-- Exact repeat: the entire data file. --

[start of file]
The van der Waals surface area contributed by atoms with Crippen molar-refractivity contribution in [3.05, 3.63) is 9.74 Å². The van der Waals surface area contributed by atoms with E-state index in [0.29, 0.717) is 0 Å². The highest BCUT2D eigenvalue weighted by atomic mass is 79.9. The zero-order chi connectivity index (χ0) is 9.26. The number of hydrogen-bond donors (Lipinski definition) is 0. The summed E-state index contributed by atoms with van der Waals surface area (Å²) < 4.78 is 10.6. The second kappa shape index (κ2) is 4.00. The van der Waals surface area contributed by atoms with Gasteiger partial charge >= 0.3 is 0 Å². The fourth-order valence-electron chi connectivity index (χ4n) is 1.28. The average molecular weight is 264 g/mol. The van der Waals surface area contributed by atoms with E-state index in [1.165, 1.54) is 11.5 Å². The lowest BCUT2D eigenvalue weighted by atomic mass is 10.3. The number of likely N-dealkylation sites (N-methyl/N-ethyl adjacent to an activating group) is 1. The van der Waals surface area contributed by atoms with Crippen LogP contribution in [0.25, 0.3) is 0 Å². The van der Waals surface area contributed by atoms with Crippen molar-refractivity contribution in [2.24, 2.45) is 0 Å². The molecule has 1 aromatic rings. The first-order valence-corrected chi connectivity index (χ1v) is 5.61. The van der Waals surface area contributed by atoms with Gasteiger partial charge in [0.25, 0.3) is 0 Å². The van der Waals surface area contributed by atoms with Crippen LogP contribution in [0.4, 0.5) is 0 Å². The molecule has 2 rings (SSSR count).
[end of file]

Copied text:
The van der Waals surface area contributed by atoms with Crippen molar-refractivity contribution in [3.05, 3.63) is 9.74 Å². The van der Waals surface area contributed by atoms with E-state index in [0.29, 0.717) is 0 Å². The highest BCUT2D eigenvalue weighted by atomic mass is 79.9. The zero-order chi connectivity index (χ0) is 9.26. The number of hydrogen-bond donors (Lipinski definition) is 0. The summed E-state index contributed by atoms with van der Waals surface area (Å²) < 4.78 is 10.6. The second kappa shape index (κ2) is 4.00. The van der Waals surface area contributed by atoms with Gasteiger partial charge >= 0.3 is 0 Å². The fourth-order valence-electron chi connectivity index (χ4n) is 1.28. The average molecular weight is 264 g/mol. The van der Waals surface area contributed by atoms with E-state index in [1.165, 1.54) is 11.5 Å². The lowest BCUT2D eigenvalue weighted by atomic mass is 10.3. The number of likely N-dealkylation sites (N-methyl/N-ethyl adjacent to an activating group) is 1. The van der Waals surface area contributed by atoms with Crippen LogP contribution in [0.25, 0.3) is 0 Å². The van der Waals surface area contributed by atoms with Crippen molar-refractivity contribution in [2.24, 2.45) is 0 Å². The molecule has 1 aromatic rings. The first-order valence-corrected chi connectivity index (χ1v) is 5.61. The van der Waals surface area contributed by atoms with Gasteiger partial charge in [0.25, 0.3) is 0 Å². The van der Waals surface area contributed by atoms with Crippen LogP contribution in [0.4, 0.5) is 0 Å². The molecule has 2 rings (SSSR count).